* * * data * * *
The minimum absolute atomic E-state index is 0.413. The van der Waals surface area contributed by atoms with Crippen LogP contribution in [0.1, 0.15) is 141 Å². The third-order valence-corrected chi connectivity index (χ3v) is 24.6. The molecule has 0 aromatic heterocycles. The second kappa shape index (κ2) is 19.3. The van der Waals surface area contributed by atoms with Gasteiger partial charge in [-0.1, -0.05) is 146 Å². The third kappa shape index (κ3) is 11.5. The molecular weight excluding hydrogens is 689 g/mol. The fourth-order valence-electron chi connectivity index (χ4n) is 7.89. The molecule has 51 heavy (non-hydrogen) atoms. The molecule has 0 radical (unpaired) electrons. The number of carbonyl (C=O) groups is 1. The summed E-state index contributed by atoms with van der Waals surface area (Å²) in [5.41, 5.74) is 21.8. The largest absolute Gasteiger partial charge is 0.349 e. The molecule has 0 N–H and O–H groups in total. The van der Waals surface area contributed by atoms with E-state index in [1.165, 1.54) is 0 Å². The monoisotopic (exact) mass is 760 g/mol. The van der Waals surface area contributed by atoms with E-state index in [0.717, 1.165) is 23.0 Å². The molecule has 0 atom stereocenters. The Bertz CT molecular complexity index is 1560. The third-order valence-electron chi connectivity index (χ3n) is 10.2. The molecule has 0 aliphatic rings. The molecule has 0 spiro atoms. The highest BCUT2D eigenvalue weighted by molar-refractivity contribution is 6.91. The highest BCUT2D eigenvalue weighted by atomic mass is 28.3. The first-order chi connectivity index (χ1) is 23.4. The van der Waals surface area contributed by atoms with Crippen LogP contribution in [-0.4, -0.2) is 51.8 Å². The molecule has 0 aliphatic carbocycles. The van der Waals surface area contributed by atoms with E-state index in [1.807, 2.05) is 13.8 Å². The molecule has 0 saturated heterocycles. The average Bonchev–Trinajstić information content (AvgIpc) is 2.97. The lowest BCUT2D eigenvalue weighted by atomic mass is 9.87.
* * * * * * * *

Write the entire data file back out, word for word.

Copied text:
The minimum absolute atomic E-state index is 0.413. The van der Waals surface area contributed by atoms with Crippen LogP contribution in [0.1, 0.15) is 141 Å². The third-order valence-corrected chi connectivity index (χ3v) is 24.6. The molecule has 0 aromatic heterocycles. The second kappa shape index (κ2) is 19.3. The van der Waals surface area contributed by atoms with Gasteiger partial charge in [-0.1, -0.05) is 146 Å². The third kappa shape index (κ3) is 11.5. The molecular weight excluding hydrogens is 689 g/mol. The fourth-order valence-electron chi connectivity index (χ4n) is 7.89. The molecule has 51 heavy (non-hydrogen) atoms. The molecule has 0 radical (unpaired) electrons. The number of carbonyl (C=O) groups is 1. The summed E-state index contributed by atoms with van der Waals surface area (Å²) in [5.41, 5.74) is 21.8. The largest absolute Gasteiger partial charge is 0.349 e. The molecule has 0 N–H and O–H groups in total. The van der Waals surface area contributed by atoms with E-state index in [1.165, 1.54) is 0 Å². The monoisotopic (exact) mass is 760 g/mol. The van der Waals surface area contributed by atoms with E-state index in [0.717, 1.165) is 23.0 Å². The molecule has 0 atom stereocenters. The Bertz CT molecular complexity index is 1560. The third-order valence-electron chi connectivity index (χ3n) is 10.2. The molecule has 0 aliphatic rings. The molecule has 0 spiro atoms. The highest BCUT2D eigenvalue weighted by molar-refractivity contribution is 6.91. The highest BCUT2D eigenvalue weighted by atomic mass is 28.3. The first-order chi connectivity index (χ1) is 23.4. The van der Waals surface area contributed by atoms with Crippen LogP contribution in [-0.4, -0.2) is 51.8 Å². The molecule has 0 aliphatic carbocycles. The van der Waals surface area contributed by atoms with E-state index in [1.807, 2.05) is 13.8 Å². The molecule has 0 saturated heterocycles. The average Bonchev–Trinajstić information content (AvgIpc) is 2.97. The lowest BCUT2D eigenvalue weighted by atomic mass is 9.87.